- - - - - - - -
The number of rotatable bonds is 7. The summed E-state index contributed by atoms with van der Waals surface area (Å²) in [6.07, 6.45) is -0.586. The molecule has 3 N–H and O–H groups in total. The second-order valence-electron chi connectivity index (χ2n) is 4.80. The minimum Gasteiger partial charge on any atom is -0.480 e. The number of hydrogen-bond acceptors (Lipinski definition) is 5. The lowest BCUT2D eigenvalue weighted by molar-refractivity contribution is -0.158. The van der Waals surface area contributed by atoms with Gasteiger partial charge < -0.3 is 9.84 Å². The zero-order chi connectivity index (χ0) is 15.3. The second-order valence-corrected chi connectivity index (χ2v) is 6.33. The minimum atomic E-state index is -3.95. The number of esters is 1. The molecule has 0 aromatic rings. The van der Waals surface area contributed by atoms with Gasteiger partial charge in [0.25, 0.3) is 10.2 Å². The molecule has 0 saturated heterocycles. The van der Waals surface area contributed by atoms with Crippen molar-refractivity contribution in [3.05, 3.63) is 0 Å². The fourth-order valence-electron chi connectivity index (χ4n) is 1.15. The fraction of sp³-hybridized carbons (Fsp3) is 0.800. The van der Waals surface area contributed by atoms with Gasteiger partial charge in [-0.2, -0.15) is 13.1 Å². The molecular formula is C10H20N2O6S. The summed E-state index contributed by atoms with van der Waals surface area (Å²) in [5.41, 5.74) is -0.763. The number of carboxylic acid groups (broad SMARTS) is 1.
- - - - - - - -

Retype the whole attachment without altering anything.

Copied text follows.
The number of rotatable bonds is 7. The summed E-state index contributed by atoms with van der Waals surface area (Å²) in [6.07, 6.45) is -0.586. The molecule has 3 N–H and O–H groups in total. The second-order valence-electron chi connectivity index (χ2n) is 4.80. The minimum Gasteiger partial charge on any atom is -0.480 e. The number of hydrogen-bond acceptors (Lipinski definition) is 5. The lowest BCUT2D eigenvalue weighted by molar-refractivity contribution is -0.158. The van der Waals surface area contributed by atoms with Gasteiger partial charge < -0.3 is 9.84 Å². The zero-order chi connectivity index (χ0) is 15.3. The second-order valence-corrected chi connectivity index (χ2v) is 6.33. The minimum atomic E-state index is -3.95. The number of esters is 1. The molecule has 0 aromatic rings. The van der Waals surface area contributed by atoms with Gasteiger partial charge in [0.25, 0.3) is 10.2 Å². The molecule has 0 saturated heterocycles. The van der Waals surface area contributed by atoms with Crippen molar-refractivity contribution in [3.05, 3.63) is 0 Å². The fourth-order valence-electron chi connectivity index (χ4n) is 1.15. The fraction of sp³-hybridized carbons (Fsp3) is 0.800. The van der Waals surface area contributed by atoms with Gasteiger partial charge in [-0.2, -0.15) is 13.1 Å². The molecular formula is C10H20N2O6S. The summed E-state index contributed by atoms with van der Waals surface area (Å²) in [5.41, 5.74) is -0.763. The number of carboxylic acid groups (broad SMARTS) is 1.